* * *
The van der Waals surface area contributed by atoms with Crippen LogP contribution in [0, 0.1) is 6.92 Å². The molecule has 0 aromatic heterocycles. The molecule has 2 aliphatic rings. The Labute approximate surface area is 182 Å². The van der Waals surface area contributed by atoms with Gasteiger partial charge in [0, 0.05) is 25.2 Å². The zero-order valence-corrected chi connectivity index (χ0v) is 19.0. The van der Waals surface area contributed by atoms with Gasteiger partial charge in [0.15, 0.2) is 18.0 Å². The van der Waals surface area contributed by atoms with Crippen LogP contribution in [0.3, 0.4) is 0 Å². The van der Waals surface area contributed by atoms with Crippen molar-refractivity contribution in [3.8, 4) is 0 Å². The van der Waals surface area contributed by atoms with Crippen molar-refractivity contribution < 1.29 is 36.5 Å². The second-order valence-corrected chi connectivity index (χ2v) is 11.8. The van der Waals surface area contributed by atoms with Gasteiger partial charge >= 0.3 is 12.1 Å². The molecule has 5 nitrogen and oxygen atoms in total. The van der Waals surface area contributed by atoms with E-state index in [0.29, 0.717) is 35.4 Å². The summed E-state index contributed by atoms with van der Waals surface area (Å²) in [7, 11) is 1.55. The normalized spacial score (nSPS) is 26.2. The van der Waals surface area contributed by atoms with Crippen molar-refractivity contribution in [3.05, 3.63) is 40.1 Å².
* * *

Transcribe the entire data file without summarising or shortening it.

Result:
The van der Waals surface area contributed by atoms with Crippen LogP contribution in [0, 0.1) is 6.92 Å². The molecule has 0 aromatic heterocycles. The molecule has 2 aliphatic rings. The Labute approximate surface area is 182 Å². The van der Waals surface area contributed by atoms with Gasteiger partial charge in [0, 0.05) is 25.2 Å². The zero-order valence-corrected chi connectivity index (χ0v) is 19.0. The van der Waals surface area contributed by atoms with Gasteiger partial charge in [0.15, 0.2) is 18.0 Å². The van der Waals surface area contributed by atoms with Crippen LogP contribution in [0.3, 0.4) is 0 Å². The van der Waals surface area contributed by atoms with Crippen molar-refractivity contribution in [3.8, 4) is 0 Å². The van der Waals surface area contributed by atoms with Crippen molar-refractivity contribution < 1.29 is 36.5 Å². The second-order valence-corrected chi connectivity index (χ2v) is 11.8. The van der Waals surface area contributed by atoms with Gasteiger partial charge >= 0.3 is 12.1 Å². The molecule has 5 nitrogen and oxygen atoms in total. The van der Waals surface area contributed by atoms with E-state index in [0.29, 0.717) is 35.4 Å². The summed E-state index contributed by atoms with van der Waals surface area (Å²) in [7, 11) is 1.55. The normalized spacial score (nSPS) is 26.2. The van der Waals surface area contributed by atoms with Crippen molar-refractivity contribution in [3.05, 3.63) is 40.1 Å².